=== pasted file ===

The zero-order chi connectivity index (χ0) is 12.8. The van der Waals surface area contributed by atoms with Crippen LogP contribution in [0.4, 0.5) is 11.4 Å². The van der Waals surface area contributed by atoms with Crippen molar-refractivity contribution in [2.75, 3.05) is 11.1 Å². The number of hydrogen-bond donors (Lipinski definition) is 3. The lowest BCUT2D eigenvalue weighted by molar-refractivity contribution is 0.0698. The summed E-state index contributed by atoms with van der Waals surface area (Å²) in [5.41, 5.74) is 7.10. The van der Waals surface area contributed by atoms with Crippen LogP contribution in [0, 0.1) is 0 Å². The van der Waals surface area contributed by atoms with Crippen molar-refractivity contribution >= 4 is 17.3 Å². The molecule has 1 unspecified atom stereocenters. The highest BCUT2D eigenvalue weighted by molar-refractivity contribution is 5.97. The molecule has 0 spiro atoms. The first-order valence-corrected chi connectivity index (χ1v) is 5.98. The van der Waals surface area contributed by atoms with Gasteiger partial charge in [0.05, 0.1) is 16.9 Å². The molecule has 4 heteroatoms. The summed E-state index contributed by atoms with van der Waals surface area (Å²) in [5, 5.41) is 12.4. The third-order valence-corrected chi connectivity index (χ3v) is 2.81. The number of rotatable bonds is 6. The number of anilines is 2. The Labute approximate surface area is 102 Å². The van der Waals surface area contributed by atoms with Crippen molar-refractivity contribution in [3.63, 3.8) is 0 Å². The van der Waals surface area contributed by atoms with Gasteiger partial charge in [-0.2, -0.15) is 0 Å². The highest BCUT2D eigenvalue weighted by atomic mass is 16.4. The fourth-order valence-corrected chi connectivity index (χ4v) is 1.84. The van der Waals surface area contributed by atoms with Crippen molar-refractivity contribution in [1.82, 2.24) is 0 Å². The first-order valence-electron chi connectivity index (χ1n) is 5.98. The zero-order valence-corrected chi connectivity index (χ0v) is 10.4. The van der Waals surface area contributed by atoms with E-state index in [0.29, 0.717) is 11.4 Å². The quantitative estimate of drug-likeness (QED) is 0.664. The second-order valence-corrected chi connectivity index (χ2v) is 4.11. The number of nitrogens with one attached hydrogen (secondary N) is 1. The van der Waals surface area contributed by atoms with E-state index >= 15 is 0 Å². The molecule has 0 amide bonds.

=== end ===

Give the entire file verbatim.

The zero-order chi connectivity index (χ0) is 12.8. The van der Waals surface area contributed by atoms with Crippen LogP contribution in [0.4, 0.5) is 11.4 Å². The van der Waals surface area contributed by atoms with Crippen molar-refractivity contribution in [2.75, 3.05) is 11.1 Å². The number of hydrogen-bond donors (Lipinski definition) is 3. The lowest BCUT2D eigenvalue weighted by molar-refractivity contribution is 0.0698. The summed E-state index contributed by atoms with van der Waals surface area (Å²) in [5.41, 5.74) is 7.10. The van der Waals surface area contributed by atoms with Crippen LogP contribution in [0, 0.1) is 0 Å². The van der Waals surface area contributed by atoms with Crippen molar-refractivity contribution >= 4 is 17.3 Å². The molecule has 1 unspecified atom stereocenters. The highest BCUT2D eigenvalue weighted by molar-refractivity contribution is 5.97. The molecule has 0 spiro atoms. The first-order valence-corrected chi connectivity index (χ1v) is 5.98. The van der Waals surface area contributed by atoms with Gasteiger partial charge in [0.05, 0.1) is 16.9 Å². The molecule has 4 heteroatoms. The summed E-state index contributed by atoms with van der Waals surface area (Å²) in [5, 5.41) is 12.4. The third-order valence-corrected chi connectivity index (χ3v) is 2.81. The number of rotatable bonds is 6. The number of anilines is 2. The Labute approximate surface area is 102 Å². The van der Waals surface area contributed by atoms with Crippen molar-refractivity contribution in [3.63, 3.8) is 0 Å². The van der Waals surface area contributed by atoms with Gasteiger partial charge in [-0.2, -0.15) is 0 Å². The highest BCUT2D eigenvalue weighted by atomic mass is 16.4. The fourth-order valence-corrected chi connectivity index (χ4v) is 1.84. The van der Waals surface area contributed by atoms with Crippen molar-refractivity contribution in [1.82, 2.24) is 0 Å². The first-order valence-electron chi connectivity index (χ1n) is 5.98. The zero-order valence-corrected chi connectivity index (χ0v) is 10.4. The van der Waals surface area contributed by atoms with E-state index in [0.29, 0.717) is 11.4 Å². The quantitative estimate of drug-likeness (QED) is 0.664. The second-order valence-corrected chi connectivity index (χ2v) is 4.11. The number of nitrogens with one attached hydrogen (secondary N) is 1. The van der Waals surface area contributed by atoms with E-state index >= 15 is 0 Å². The molecule has 0 amide bonds.